And here we are, packing up for our Portugal’s Rivers of Gold trip. I’m taking Ryan with me (oh, the perks of him being married to a travel writer, am I right?!) and we leave tomorrow morning for our journey to Lisbon. Once we’re there, we’ll spend two nights at the Hotel Tivoli Lisbon (it’s a gorgeous 5-star resort in the heart of Lisbon…I can’t wait to slip into the fluffy terrycloth bathrobes and slippers that I am sure await me there!), and then we’ll hit the Duoro for our week-long cruise.
And then we get back and we’ll have one day to recover from the jet lag before school starts again. And that’s just how our life goes, crazy as it is.
Portugal’s River of Gold
In case you’re considering a trip to Portugal, here’s the scoop on where we’ll be headed and what my plans are while I’m there. Keep in mind that I’ve crammed in a couple of side trips/journo stuff for my own writing (you wouldn’t necessarily be trailing along on a walking food tour just so you could try and find the best pastel de nata chef or chasing after giant paper mache dolls in a parade you heard is going to be happening in a small town you’re cruising through while you’re there….well, you might be, in which case, let me know!).
Anyhow, here’s the lowdown on where we’re headed:
Lisbon (Days 1-3)
After our first night, we’ll get up early and start with a half-day tour of Lisbon. From what I’ve read online, we’ll begin at the super cute Belém district and check out the Jerónimos Monastery, one of the most important and breathtaking examples of Portuguese late Gothic architecture (it’s also a UNESCO World Heritage Site!). Then, we’re heading off on a walking tour through the Alfama District where we’ll get some history lessons along the way.
The next day, the only thing we have scheduled is a walking food tour called “A Taste of Lisbon.” We’ll walk over to what our guide is calling the “working-class district” of Graca and pop in to no less than four local restaurants, pubs, and bakeries. What I love about walking food tours is that you can really experience two things at once: the rhythm of a city by foot and its culinary wonders, one after the other.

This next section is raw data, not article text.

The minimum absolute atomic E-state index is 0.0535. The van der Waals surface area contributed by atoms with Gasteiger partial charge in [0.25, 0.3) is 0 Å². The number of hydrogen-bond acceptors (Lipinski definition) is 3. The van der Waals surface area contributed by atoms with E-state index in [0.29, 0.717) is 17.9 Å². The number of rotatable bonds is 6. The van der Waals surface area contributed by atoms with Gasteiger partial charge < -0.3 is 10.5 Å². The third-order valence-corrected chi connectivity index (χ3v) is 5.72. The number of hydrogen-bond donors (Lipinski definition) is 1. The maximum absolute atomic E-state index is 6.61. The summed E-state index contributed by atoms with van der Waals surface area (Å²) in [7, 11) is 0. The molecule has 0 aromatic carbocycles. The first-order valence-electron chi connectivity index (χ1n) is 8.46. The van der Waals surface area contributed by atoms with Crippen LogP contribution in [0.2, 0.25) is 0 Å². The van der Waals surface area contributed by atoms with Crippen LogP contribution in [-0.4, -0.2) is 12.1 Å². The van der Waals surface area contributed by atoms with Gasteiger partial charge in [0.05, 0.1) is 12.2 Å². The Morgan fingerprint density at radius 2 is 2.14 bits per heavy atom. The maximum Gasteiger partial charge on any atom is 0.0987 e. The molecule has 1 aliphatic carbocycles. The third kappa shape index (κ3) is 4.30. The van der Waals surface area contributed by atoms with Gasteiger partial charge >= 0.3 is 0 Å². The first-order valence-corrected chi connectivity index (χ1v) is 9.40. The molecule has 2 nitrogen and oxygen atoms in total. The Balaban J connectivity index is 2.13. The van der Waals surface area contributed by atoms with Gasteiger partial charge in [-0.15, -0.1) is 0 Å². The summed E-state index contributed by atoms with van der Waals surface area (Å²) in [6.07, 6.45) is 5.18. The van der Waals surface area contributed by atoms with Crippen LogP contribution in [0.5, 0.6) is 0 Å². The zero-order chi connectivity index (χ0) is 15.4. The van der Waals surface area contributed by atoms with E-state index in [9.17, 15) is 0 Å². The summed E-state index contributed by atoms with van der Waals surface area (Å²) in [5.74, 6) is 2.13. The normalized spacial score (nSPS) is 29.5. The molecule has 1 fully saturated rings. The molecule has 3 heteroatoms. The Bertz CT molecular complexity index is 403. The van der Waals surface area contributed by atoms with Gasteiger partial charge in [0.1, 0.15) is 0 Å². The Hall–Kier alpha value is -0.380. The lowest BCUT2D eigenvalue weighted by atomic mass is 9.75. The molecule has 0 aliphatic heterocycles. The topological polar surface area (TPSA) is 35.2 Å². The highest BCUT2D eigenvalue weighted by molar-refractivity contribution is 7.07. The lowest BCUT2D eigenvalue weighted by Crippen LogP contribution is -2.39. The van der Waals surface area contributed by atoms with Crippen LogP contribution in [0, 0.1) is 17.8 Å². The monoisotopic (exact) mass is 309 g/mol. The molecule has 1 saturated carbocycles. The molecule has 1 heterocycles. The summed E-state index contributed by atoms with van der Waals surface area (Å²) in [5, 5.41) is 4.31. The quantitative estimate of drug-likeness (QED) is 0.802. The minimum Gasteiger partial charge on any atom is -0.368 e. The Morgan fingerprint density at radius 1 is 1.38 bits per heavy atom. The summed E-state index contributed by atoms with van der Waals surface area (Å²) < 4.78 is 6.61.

This tour is where I hope to talk to someone about making the pastel de nata, a fancy egg tart that’s supposedly creamy inside and crunchy outside. We’ll see what I find!
Porto (Days 3-4)
On Day 3, we board the ship and start the journey to Porto! As we start the cruise, we have a stop at an old university town on the way – Coimbra – where we’ll get to check out Portugal’s oldest university (it’s been open for SEVEN centuries….I’m serious). As a teacher, I’m really excited about this, and I’m especially curious to see if I can pop in and see anyone in the English department while we’re there. Also, there’s something I absolutely love about visiting other campuses in other countries–it’s one of my very favorite things to do when I’m traveling.
The next day, we’re doing a city tour of Porto itself, which, in addition to being known as the home of port wine, is also an adorable riverside community whose historic center is (you guessed it) also a UNESCO World Heritage Site. We’re planning on visiting a local port wine–making facility and then heading out for lunch. That afternoon, we’ve signed up for an excursion to the nation’s first capital, Guimarães, which is (is there a pattern here yet?) yet another UNESCO World Heritage Site. Guimarães has a medieval quarter with narrow streets, a main square and palaces and monasteries dating back to the 10th century. In the 12th century, it was Portugal’s first capital and home to its first king, Afonso Henriques. It should be spectacular.